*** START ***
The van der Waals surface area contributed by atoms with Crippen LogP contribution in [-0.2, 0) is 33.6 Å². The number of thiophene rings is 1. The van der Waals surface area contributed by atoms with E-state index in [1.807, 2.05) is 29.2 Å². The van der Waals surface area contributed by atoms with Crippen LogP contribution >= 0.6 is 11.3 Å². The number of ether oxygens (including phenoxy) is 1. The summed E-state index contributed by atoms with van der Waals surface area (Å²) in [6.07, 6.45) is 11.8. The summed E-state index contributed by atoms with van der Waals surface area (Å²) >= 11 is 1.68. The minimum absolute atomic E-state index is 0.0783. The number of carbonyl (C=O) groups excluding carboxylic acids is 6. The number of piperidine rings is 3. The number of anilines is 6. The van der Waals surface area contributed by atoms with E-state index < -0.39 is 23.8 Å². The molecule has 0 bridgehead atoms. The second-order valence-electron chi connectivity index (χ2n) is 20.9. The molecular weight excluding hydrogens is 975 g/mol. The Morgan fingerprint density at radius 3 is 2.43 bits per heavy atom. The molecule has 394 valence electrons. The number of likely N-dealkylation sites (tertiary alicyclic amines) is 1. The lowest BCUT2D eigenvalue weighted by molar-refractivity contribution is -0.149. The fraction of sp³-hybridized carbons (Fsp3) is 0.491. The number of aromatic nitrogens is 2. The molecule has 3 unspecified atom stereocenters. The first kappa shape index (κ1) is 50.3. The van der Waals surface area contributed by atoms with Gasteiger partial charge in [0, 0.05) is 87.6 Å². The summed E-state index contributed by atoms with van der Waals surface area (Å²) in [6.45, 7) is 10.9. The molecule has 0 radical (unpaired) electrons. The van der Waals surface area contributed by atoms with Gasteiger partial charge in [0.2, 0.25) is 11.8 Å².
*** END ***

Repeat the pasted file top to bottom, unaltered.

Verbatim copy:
The van der Waals surface area contributed by atoms with Crippen LogP contribution in [-0.2, 0) is 33.6 Å². The number of thiophene rings is 1. The van der Waals surface area contributed by atoms with E-state index in [1.807, 2.05) is 29.2 Å². The van der Waals surface area contributed by atoms with Crippen LogP contribution >= 0.6 is 11.3 Å². The number of ether oxygens (including phenoxy) is 1. The summed E-state index contributed by atoms with van der Waals surface area (Å²) in [6.07, 6.45) is 11.8. The summed E-state index contributed by atoms with van der Waals surface area (Å²) >= 11 is 1.68. The minimum absolute atomic E-state index is 0.0783. The number of carbonyl (C=O) groups excluding carboxylic acids is 6. The number of piperidine rings is 3. The number of anilines is 6. The van der Waals surface area contributed by atoms with E-state index < -0.39 is 23.8 Å². The molecule has 0 bridgehead atoms. The second-order valence-electron chi connectivity index (χ2n) is 20.9. The molecular weight excluding hydrogens is 975 g/mol. The Morgan fingerprint density at radius 3 is 2.43 bits per heavy atom. The molecule has 394 valence electrons. The number of likely N-dealkylation sites (tertiary alicyclic amines) is 1. The lowest BCUT2D eigenvalue weighted by molar-refractivity contribution is -0.149. The fraction of sp³-hybridized carbons (Fsp3) is 0.491. The number of aromatic nitrogens is 2. The molecule has 3 unspecified atom stereocenters. The first kappa shape index (κ1) is 50.3. The van der Waals surface area contributed by atoms with Gasteiger partial charge in [0, 0.05) is 87.6 Å². The summed E-state index contributed by atoms with van der Waals surface area (Å²) in [6.45, 7) is 10.9. The molecule has 0 radical (unpaired) electrons. The van der Waals surface area contributed by atoms with Gasteiger partial charge in [0.2, 0.25) is 11.8 Å².